J. Christian Adams, a former United States Department of Justice official in the Civil Rights Division, will show the Supreme Court in an American Civil Rights Union brief later this month that non-citizens are registering to vote through the government's motor voter program. The motor voter act became law during the Clinton administration as an easier way to register voters through their local Department of Motor Vehicles offices, but Adams says the program is failing to weed out those who are not American citizens.
"The bigger problem is that when they get those drivers licenses, there's a government social services agency that is compelled under motor voter to offer voter registration," Adams says. "For example, I'm representing a client -- the American Civil Rights Union. We're about to file a brief to the Supreme Court that shows actual voter registrations of people who on their voter registration forms that they're not citizens, but they're still getting registered to vote."
Judge Rejects Dismissal, Grants ACRU Standing in Texas County Case | 03/31/15
A federal judge has ruled that the American Civil Rights Union has standing to
sue Zavala County, Texas, over its inflated voter registrations. The ACRU filed
the lawsuit in March 2014, citing the National Voter Registration Act of 1993
(Motor Voter Law), which requires maintenance of accurate voter rolls.
District Judge Alia Moses of the U.S. Western District
of Texas, Del Rio Division, on Tuesday issued a court order denying dismissal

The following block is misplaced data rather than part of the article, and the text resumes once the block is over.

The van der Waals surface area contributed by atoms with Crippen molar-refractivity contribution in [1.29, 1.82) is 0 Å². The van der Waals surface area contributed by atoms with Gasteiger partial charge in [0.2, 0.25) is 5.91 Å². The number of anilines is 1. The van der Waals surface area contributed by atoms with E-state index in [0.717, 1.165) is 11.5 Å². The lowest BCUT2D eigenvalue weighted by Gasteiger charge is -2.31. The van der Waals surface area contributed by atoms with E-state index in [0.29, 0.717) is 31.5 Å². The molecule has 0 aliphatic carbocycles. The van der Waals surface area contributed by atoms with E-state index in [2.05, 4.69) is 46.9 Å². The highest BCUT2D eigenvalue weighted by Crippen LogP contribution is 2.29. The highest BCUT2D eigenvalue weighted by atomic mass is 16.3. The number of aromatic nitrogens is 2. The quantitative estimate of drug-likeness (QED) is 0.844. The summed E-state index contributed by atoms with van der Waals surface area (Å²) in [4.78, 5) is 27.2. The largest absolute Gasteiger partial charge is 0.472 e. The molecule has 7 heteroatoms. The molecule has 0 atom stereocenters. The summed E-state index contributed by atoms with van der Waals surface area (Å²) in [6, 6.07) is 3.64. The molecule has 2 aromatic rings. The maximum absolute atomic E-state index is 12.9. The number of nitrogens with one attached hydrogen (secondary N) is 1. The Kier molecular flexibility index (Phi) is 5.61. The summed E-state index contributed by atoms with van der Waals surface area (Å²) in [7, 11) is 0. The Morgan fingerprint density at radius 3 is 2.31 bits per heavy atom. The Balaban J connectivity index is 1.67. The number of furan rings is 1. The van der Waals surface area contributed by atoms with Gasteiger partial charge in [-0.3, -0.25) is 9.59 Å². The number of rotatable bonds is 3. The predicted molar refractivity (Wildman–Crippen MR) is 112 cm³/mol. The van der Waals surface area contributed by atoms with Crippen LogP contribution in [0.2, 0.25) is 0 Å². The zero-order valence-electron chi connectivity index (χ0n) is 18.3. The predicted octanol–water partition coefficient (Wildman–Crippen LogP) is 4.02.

of the case, which the defendant, Zavala County, had sought. At the same time,
the judge granted ACRU organizational standing to pursue the case, in which
ACRU alleges that Zavala County has more registered voters than age-eligible
NJ Democratic Official Resigns Over Vote Fraud Ruling | 03/30/15
PERTH AMBOY-- The chairwoman of the Democratic Organization in Perth Amboy has resigned after a scathing ruling by a judge that pointed toward pervasive voter fraud in the November city council elections.
"This distraction could only hurt our party and as a loyal Democrat it is the best thing to do," Leslie Dominguez-Rodriguez wrote. "The reporting in the media was inaccurate as to what the judge stated in her ruling. In the interest of the party I will resign."
Per the party's bylaws, Martin Arroyo will take over as party chairman, Dominguez-Rodriguez said in her letter.
On Thursday, Judge Heidi Currier ordered a new election for one City Council seat after finding at least 13 ballots were illegally cast. That margin was greater than the apparent election-night victory of Fernando Gonzalez.